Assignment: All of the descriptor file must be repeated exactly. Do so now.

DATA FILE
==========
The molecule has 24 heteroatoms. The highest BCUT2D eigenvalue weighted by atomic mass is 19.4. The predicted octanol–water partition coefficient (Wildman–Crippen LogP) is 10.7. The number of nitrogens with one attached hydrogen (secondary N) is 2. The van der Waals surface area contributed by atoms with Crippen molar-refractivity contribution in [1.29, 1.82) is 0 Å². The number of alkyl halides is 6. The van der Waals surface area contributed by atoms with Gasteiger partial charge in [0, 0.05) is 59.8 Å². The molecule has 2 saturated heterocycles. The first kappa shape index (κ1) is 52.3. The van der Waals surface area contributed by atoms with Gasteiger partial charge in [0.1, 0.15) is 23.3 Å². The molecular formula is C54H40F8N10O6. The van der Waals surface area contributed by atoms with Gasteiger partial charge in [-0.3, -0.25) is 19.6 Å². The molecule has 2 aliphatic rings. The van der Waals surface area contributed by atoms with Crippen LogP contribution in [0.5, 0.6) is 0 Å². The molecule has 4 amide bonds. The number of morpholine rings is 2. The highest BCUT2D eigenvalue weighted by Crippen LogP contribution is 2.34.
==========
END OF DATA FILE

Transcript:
The molecule has 24 heteroatoms. The highest BCUT2D eigenvalue weighted by atomic mass is 19.4. The predicted octanol–water partition coefficient (Wildman–Crippen LogP) is 10.7. The number of nitrogens with one attached hydrogen (secondary N) is 2. The van der Waals surface area contributed by atoms with Crippen molar-refractivity contribution in [1.29, 1.82) is 0 Å². The number of alkyl halides is 6. The van der Waals surface area contributed by atoms with Gasteiger partial charge in [0, 0.05) is 59.8 Å². The molecule has 2 saturated heterocycles. The first kappa shape index (κ1) is 52.3. The van der Waals surface area contributed by atoms with Gasteiger partial charge in [0.1, 0.15) is 23.3 Å². The molecular formula is C54H40F8N10O6. The van der Waals surface area contributed by atoms with Gasteiger partial charge in [-0.3, -0.25) is 19.6 Å². The molecule has 2 aliphatic rings. The van der Waals surface area contributed by atoms with Crippen LogP contribution in [0.5, 0.6) is 0 Å². The molecule has 4 amide bonds. The number of morpholine rings is 2. The highest BCUT2D eigenvalue weighted by Crippen LogP contribution is 2.34.